It has been five years since the Japan-funded Matarbari 1,200 megawatt coal power plant project near Maheshkhali took off, but any full-time project director is yet to be assigned.
In the absence of much-needed supervision, the project is moving at a snail's pace, according to a recent report of the Implementation, Monitoring and Evaluation Division (IMED) of the planning ministry.
Meanwhile, Golam Kibria, managing director of state-owned Coal Power Generation Company Bangladesh Limited (CPGCBL), has been serving the duties of project director, in addition to his existing responsibility.
Apart from the Matarbari project, the CPGCBL has started groundwork of five other power projects with a production capacity of 4,300 megawatts.
Of these, survey and land acquisition of three projects have been completed. The process of appointing experts to measure the environmental and social impacts of the projects is ongoing.
Despite such work pressure, the CPGCBL managing director has to stay in Dhaka most of the time. As a result, he hardly makes it to Cox's Bazar to supervise the Matarbari project.
During a meeting of the Executive Committee of the National Economic Council (Ecnec) in April, Prime Minister Sheikh Hasina instructed different project directors to supervise their projects directly.
However, the planning ministry officials said she has been giving such instructions for the last few years, but to no avail.
Golam has been serving his duties since July. The Bangladesh Power Development Board (BPDB) Chairman Khaled Mahmood preceded him.
Before that, from the beginning of the project until April 2018, former managing director of the CPGCBL Abul Kashem was the project director.
Planning ministry has been asking different ministries and divisions to appoint full-time project directors but to no avail.
This correspondent tried to reach the CPGCBL Managing Director Golam, also the project director of Matarbari, but he could not be reached.
However, the CPGCBL Secretary Mizanur Rahman said a coal-fired power plant has its speciality. So, the CPGCBL managing director is the right person to carry out its responsibilities, Mizanur said, adding that two officials have been appointed to assist the managing director.
Dr Ahmad Kaikaus, secretary of Power Division under the Ministry of Power, Energy and Mineral Resources, said only one project being run under the CPGCBL.
Taking into consideration the size of the project, the managing director has been tasked with the responsibility of the project director, he said, adding that IMED should not have questioned the rationality of the purpose.
Ahmad also opposed the idea that a project director has to be stationed on the project site to supervise the project. A project director can supervise the project from Dhaka, he said.
Planning Minister MA Mannan told The Business Standard that 1200 megawatt Matarbari coal-fired power project was included among the fast-track projects.
When the chief of an organisation becomes its project director, it creates hindrance to project implementation, Mannan commented.
Moreover, if the managing director becomes project director, his accountability cannot be ensured, Mannan said, adding that he would take necessary measures after talking to the state minister for power, energy and mineral resources.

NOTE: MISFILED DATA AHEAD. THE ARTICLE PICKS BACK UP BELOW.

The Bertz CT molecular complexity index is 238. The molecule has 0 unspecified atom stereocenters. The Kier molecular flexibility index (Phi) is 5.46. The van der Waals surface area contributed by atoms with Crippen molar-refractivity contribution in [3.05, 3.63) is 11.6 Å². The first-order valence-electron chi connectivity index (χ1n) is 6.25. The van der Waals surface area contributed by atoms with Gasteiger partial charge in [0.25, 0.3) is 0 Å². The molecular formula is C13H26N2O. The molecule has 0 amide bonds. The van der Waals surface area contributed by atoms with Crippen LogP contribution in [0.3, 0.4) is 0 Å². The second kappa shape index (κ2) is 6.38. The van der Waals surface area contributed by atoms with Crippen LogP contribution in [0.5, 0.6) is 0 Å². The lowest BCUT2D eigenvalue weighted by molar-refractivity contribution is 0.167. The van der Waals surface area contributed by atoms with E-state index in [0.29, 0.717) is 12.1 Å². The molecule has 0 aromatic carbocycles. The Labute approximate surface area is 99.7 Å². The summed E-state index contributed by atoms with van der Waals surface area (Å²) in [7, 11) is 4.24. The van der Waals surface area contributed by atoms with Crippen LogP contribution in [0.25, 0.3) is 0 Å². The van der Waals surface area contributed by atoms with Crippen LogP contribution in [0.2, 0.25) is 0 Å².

Mannan himself is taking care of the allegations that chiefs of different bodies are holding the positions of project directors, said the ministry officials.
As per the IMED report, in the absence of supervision, the issues involving the land acquisition of Matarbari project are yet to be resolved. Moreover, the landowners are being harassed when they are demanding compensation.
The deputy commissioner's office is giving cheques to the affected landowners, after scrutiny. But the NGOs, tasked with listing the affected people, are taking too much time.
Many affected landowners are yet to get their proper compensation, though one year has elapsed.
But Hasina instructed to ensure that people, who get affected by land acquisition, are properly compensated and not harassed.
To establish the power plant, around 1,500 acres of land has been acquired in Maheshkhali and Dhalghat unions, said the sources.
As the land development works are yet to be completed, the process of buying the much-needed equipment for the project has not been initiated. So far, only 18.67 percent work has been completed until August. Therefore, the IMED report said the project is not moving the way as it should be.
The objective of the project is to meet the growing electricity demand and to improve stable power supply by installing the 1,200-megawatt Ultra Super Critical Coal-Fired Power Plant at Matarbari of Cox's Bazar district's Maheshkhali upazila.
Ecnec approved the project on August 12, 2014, with the implementation period of July 2014-June 2024 and total cost of Tk35,984 crore.
The Japan International Cooperation Agency will provide Tk28,939.03 crore of the total project cost as official development assistance loans in different phases.
For quick implementation, the government has included 10 megaprojects as fast-tract projects.
The projects are Padma Bridge, Rooppur Nuclear Power Plant, Rampal Coal-fired Power Plant, Sonadia Deep Sea Port, Dhaka Mass Rapid Development Transit Project, Moheshkhali LNG Terminal, Moheshkhali-Matarbari Integrated Infrastructure Development Project, Payra Sea Port, Padma Bridge Rail Link and construction of Rail track between Chattogram with Cox's Bazar.